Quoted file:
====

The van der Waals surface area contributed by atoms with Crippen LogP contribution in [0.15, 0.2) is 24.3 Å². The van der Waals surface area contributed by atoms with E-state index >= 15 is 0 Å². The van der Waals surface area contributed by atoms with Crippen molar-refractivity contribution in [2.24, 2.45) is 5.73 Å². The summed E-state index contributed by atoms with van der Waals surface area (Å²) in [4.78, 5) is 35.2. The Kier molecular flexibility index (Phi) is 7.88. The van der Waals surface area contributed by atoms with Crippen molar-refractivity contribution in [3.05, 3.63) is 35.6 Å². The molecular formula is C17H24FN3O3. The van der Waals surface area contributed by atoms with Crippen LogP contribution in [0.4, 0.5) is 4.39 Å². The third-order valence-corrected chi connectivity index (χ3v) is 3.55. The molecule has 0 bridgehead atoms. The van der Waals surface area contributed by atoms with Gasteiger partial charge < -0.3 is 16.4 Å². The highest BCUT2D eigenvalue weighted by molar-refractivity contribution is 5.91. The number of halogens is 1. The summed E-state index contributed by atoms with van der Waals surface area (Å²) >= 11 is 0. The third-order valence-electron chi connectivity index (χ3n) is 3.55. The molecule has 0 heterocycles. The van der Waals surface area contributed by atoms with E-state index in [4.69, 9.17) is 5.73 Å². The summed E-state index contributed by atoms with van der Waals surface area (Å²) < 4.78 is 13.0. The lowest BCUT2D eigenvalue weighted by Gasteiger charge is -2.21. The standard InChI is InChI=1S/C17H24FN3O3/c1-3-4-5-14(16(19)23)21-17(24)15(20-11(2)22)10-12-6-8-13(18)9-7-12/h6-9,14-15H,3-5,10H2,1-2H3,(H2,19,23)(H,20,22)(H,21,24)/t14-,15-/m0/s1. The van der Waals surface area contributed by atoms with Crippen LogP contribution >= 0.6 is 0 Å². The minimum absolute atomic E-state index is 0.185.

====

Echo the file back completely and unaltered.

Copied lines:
The van der Waals surface area contributed by atoms with Crippen LogP contribution in [0.15, 0.2) is 24.3 Å². The van der Waals surface area contributed by atoms with E-state index >= 15 is 0 Å². The van der Waals surface area contributed by atoms with Crippen molar-refractivity contribution in [2.24, 2.45) is 5.73 Å². The summed E-state index contributed by atoms with van der Waals surface area (Å²) in [4.78, 5) is 35.2. The Kier molecular flexibility index (Phi) is 7.88. The van der Waals surface area contributed by atoms with Crippen molar-refractivity contribution in [3.05, 3.63) is 35.6 Å². The molecular formula is C17H24FN3O3. The van der Waals surface area contributed by atoms with Crippen LogP contribution in [0.4, 0.5) is 4.39 Å². The third-order valence-corrected chi connectivity index (χ3v) is 3.55. The molecule has 0 bridgehead atoms. The van der Waals surface area contributed by atoms with Gasteiger partial charge < -0.3 is 16.4 Å². The highest BCUT2D eigenvalue weighted by molar-refractivity contribution is 5.91. The number of halogens is 1. The summed E-state index contributed by atoms with van der Waals surface area (Å²) >= 11 is 0. The third-order valence-electron chi connectivity index (χ3n) is 3.55. The molecule has 0 heterocycles. The van der Waals surface area contributed by atoms with E-state index in [4.69, 9.17) is 5.73 Å². The summed E-state index contributed by atoms with van der Waals surface area (Å²) < 4.78 is 13.0. The lowest BCUT2D eigenvalue weighted by Gasteiger charge is -2.21. The standard InChI is InChI=1S/C17H24FN3O3/c1-3-4-5-14(16(19)23)21-17(24)15(20-11(2)22)10-12-6-8-13(18)9-7-12/h6-9,14-15H,3-5,10H2,1-2H3,(H2,19,23)(H,20,22)(H,21,24)/t14-,15-/m0/s1. The van der Waals surface area contributed by atoms with Crippen LogP contribution >= 0.6 is 0 Å². The minimum absolute atomic E-state index is 0.185.